t’s a new highlight of the Kitsap County Fair. And it’s called X-Treme Air Dogs. The canine sport includes several divisions and is aimed at showing off just how far and how high dogs can jump. The competition will be featured at the Kitsap County Fair each day, with training events in the morning and competition in the afternoon. And the best part about it is anyone can bring their dog out to try it. “We call it the ‘Give it a Try,’ ” said Mike Allen, the show’s producer. “This is something that’s open to anyone and there’s training available. And then there’s the competition categories for novice and all the way up to XPro, which is the top category.” An athlete, Allen, who played football and baseball for Oregon State University, began his competitive promotion career working with world-class lumberjacks. In some of those shows, dogs performed and it was the suggestion of someone at ESPN that Allen promote dog competitions. He started doing so 13 years ago. According to the X-Treme AirDogs website, anyone with a dog and a ball can compete. X-Treme Air is a team dock jumping sport. Teams are made up of one dog and one handler. Handlers are allowed to throw a single, floatable toy into the water for their dog to chase. Each dog gets two attempts. Dogs can use the entire area of the dock (six-foot high and 40-foot long) before jumping into the water. Dogs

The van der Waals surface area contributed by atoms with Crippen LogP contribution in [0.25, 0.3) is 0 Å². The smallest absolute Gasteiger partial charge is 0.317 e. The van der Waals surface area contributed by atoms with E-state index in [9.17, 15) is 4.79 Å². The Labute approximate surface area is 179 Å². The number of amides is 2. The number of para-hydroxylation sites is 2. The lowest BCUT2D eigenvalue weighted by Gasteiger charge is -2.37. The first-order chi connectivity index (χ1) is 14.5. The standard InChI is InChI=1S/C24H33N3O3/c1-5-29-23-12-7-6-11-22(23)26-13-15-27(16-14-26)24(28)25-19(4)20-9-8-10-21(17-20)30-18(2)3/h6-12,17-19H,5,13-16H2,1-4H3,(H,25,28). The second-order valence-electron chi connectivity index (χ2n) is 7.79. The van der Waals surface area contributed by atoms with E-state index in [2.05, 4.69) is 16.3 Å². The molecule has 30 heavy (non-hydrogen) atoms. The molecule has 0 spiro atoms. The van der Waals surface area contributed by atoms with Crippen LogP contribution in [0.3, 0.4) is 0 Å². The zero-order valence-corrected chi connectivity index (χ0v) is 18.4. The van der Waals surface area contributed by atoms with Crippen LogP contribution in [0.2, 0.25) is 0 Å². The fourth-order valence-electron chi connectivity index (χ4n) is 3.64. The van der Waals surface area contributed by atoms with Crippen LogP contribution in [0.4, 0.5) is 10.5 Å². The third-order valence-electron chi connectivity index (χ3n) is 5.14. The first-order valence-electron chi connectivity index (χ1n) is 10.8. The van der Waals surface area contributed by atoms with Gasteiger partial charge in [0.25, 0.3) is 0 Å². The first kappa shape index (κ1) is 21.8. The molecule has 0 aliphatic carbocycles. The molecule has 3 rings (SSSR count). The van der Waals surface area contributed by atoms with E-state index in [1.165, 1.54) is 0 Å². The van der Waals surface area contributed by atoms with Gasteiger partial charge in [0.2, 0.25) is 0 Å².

“This sport is just growing all the time.” — Mike Allen, producer

At a previous X-Treme Air Dogs competition, Olie, decked out in red, white and blue, attempts to catch a toy thrown by his companion while over water. Contributed photo